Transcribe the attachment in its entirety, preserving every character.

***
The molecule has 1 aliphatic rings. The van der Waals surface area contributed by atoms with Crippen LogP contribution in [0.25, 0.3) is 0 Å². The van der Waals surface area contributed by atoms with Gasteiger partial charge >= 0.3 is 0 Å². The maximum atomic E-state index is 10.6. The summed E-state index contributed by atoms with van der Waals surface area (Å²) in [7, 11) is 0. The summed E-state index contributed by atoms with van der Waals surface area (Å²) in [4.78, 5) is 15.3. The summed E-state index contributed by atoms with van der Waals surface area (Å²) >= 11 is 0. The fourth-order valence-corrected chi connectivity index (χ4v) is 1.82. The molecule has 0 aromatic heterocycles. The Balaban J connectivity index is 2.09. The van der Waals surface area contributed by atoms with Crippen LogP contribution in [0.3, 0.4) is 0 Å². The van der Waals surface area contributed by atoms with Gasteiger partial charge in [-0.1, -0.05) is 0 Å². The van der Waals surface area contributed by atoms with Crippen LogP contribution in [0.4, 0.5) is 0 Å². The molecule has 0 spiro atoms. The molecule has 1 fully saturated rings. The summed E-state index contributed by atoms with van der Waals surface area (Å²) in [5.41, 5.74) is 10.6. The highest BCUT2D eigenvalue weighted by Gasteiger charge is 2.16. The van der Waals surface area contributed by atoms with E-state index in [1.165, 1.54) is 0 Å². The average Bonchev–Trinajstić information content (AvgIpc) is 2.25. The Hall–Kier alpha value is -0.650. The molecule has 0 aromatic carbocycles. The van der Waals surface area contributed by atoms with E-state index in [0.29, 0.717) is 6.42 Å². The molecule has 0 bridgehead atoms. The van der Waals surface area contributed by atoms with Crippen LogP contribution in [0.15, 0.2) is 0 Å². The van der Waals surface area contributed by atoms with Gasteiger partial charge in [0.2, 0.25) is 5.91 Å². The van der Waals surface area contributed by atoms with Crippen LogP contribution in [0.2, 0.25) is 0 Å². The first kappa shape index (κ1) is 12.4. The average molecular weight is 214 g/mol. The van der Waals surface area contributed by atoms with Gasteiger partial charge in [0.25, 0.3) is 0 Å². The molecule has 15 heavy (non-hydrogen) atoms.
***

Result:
The molecule has 1 aliphatic rings. The van der Waals surface area contributed by atoms with Crippen LogP contribution in [0.25, 0.3) is 0 Å². The van der Waals surface area contributed by atoms with Gasteiger partial charge >= 0.3 is 0 Å². The maximum atomic E-state index is 10.6. The summed E-state index contributed by atoms with van der Waals surface area (Å²) in [7, 11) is 0. The summed E-state index contributed by atoms with van der Waals surface area (Å²) in [4.78, 5) is 15.3. The summed E-state index contributed by atoms with van der Waals surface area (Å²) >= 11 is 0. The fourth-order valence-corrected chi connectivity index (χ4v) is 1.82. The molecule has 0 aromatic heterocycles. The Balaban J connectivity index is 2.09. The van der Waals surface area contributed by atoms with Crippen LogP contribution in [0.3, 0.4) is 0 Å². The van der Waals surface area contributed by atoms with Gasteiger partial charge in [-0.1, -0.05) is 0 Å². The van der Waals surface area contributed by atoms with Crippen LogP contribution in [0.4, 0.5) is 0 Å². The molecule has 0 spiro atoms. The molecule has 1 fully saturated rings. The summed E-state index contributed by atoms with van der Waals surface area (Å²) in [5.41, 5.74) is 10.6. The highest BCUT2D eigenvalue weighted by Gasteiger charge is 2.16. The van der Waals surface area contributed by atoms with E-state index in [1.165, 1.54) is 0 Å². The average Bonchev–Trinajstić information content (AvgIpc) is 2.25. The Hall–Kier alpha value is -0.650. The molecule has 0 aromatic carbocycles. The van der Waals surface area contributed by atoms with E-state index in [0.29, 0.717) is 6.42 Å². The molecule has 0 bridgehead atoms. The van der Waals surface area contributed by atoms with Crippen LogP contribution in [0.15, 0.2) is 0 Å². The van der Waals surface area contributed by atoms with Gasteiger partial charge in [0.2, 0.25) is 5.91 Å². The van der Waals surface area contributed by atoms with Crippen LogP contribution in [0.2, 0.25) is 0 Å². The first kappa shape index (κ1) is 12.4. The average molecular weight is 214 g/mol. The van der Waals surface area contributed by atoms with Gasteiger partial charge in [0.25, 0.3) is 0 Å². The molecule has 15 heavy (non-hydrogen) atoms.